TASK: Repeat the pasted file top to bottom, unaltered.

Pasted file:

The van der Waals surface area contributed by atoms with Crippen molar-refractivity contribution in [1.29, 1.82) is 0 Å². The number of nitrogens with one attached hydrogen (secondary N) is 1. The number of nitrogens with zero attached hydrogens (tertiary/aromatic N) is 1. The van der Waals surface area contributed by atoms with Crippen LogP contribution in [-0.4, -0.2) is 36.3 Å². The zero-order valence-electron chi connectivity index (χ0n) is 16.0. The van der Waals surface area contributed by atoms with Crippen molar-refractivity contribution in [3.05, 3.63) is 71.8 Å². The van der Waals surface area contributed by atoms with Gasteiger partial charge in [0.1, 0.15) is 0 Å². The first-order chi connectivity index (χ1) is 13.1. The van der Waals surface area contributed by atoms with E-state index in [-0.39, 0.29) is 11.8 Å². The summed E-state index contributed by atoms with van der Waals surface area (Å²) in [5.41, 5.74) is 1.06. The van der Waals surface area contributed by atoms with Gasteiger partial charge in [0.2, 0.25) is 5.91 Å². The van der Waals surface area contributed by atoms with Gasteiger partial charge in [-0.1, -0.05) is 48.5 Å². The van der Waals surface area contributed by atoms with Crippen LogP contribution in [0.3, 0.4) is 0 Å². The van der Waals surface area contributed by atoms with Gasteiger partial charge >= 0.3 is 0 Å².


The van der Waals surface area contributed by atoms with Crippen molar-refractivity contribution in [1.29, 1.82) is 0 Å². The number of nitrogens with one attached hydrogen (secondary N) is 1. The number of nitrogens with zero attached hydrogens (tertiary/aromatic N) is 1. The van der Waals surface area contributed by atoms with Crippen LogP contribution in [-0.4, -0.2) is 36.3 Å². The zero-order valence-electron chi connectivity index (χ0n) is 16.0. The van der Waals surface area contributed by atoms with Crippen molar-refractivity contribution in [3.05, 3.63) is 71.8 Å². The van der Waals surface area contributed by atoms with Gasteiger partial charge in [0.1, 0.15) is 0 Å². The first-order chi connectivity index (χ1) is 13.1. The van der Waals surface area contributed by atoms with E-state index in [-0.39, 0.29) is 11.8 Å². The summed E-state index contributed by atoms with van der Waals surface area (Å²) in [5.41, 5.74) is 1.06. The van der Waals surface area contributed by atoms with Gasteiger partial charge in [0.2, 0.25) is 5.91 Å². The van der Waals surface area contributed by atoms with Gasteiger partial charge in [-0.1, -0.05) is 48.5 Å². The van der Waals surface area contributed by atoms with Crippen LogP contribution in [0.3, 0.4) is 0 Å². The van der Waals surface area contributed by atoms with Gasteiger partial charge >= 0.3 is 0 Å².